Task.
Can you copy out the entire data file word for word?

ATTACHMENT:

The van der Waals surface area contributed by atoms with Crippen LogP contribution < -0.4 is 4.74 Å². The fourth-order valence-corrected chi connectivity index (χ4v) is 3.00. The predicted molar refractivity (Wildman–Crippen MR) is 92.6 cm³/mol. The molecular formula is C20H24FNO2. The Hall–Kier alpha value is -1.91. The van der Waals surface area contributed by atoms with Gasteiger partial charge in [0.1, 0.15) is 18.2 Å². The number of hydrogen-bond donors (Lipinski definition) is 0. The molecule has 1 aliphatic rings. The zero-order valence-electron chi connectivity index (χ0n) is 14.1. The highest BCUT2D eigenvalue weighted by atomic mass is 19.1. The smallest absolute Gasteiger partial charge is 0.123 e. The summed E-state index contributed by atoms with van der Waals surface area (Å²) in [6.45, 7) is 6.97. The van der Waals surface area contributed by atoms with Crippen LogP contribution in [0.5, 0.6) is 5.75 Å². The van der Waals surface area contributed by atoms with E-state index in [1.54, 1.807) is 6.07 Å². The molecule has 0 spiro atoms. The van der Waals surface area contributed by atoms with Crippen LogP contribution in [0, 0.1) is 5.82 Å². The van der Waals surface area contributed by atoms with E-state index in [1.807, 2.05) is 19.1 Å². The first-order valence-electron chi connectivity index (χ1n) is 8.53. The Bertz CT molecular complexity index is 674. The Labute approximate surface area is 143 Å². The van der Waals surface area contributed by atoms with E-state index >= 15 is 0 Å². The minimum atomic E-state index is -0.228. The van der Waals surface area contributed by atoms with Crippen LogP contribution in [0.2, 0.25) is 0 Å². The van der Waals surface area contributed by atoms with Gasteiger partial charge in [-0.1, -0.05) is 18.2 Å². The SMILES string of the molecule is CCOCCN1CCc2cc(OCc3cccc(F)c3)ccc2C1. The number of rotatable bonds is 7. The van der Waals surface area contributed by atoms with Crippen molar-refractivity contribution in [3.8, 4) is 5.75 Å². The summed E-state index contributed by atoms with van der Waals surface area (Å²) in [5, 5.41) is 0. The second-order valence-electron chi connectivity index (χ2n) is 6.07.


The van der Waals surface area contributed by atoms with Crippen LogP contribution < -0.4 is 4.74 Å². The fourth-order valence-corrected chi connectivity index (χ4v) is 3.00. The predicted molar refractivity (Wildman–Crippen MR) is 92.6 cm³/mol. The molecular formula is C20H24FNO2. The Hall–Kier alpha value is -1.91. The van der Waals surface area contributed by atoms with Gasteiger partial charge in [0.1, 0.15) is 18.2 Å². The number of hydrogen-bond donors (Lipinski definition) is 0. The molecule has 1 aliphatic rings. The zero-order valence-electron chi connectivity index (χ0n) is 14.1. The highest BCUT2D eigenvalue weighted by atomic mass is 19.1. The smallest absolute Gasteiger partial charge is 0.123 e. The summed E-state index contributed by atoms with van der Waals surface area (Å²) in [6.45, 7) is 6.97. The van der Waals surface area contributed by atoms with Crippen LogP contribution in [0.5, 0.6) is 5.75 Å². The van der Waals surface area contributed by atoms with E-state index in [1.54, 1.807) is 6.07 Å². The molecule has 0 spiro atoms. The van der Waals surface area contributed by atoms with Crippen LogP contribution in [0, 0.1) is 5.82 Å². The van der Waals surface area contributed by atoms with E-state index in [1.807, 2.05) is 19.1 Å². The first-order valence-electron chi connectivity index (χ1n) is 8.53. The Bertz CT molecular complexity index is 674. The Labute approximate surface area is 143 Å². The van der Waals surface area contributed by atoms with E-state index >= 15 is 0 Å². The minimum atomic E-state index is -0.228. The van der Waals surface area contributed by atoms with Crippen LogP contribution in [0.2, 0.25) is 0 Å². The van der Waals surface area contributed by atoms with Gasteiger partial charge in [-0.1, -0.05) is 18.2 Å². The SMILES string of the molecule is CCOCCN1CCc2cc(OCc3cccc(F)c3)ccc2C1. The number of rotatable bonds is 7. The van der Waals surface area contributed by atoms with Crippen molar-refractivity contribution in [3.8, 4) is 5.75 Å². The summed E-state index contributed by atoms with van der Waals surface area (Å²) in [5, 5.41) is 0. The second-order valence-electron chi connectivity index (χ2n) is 6.07.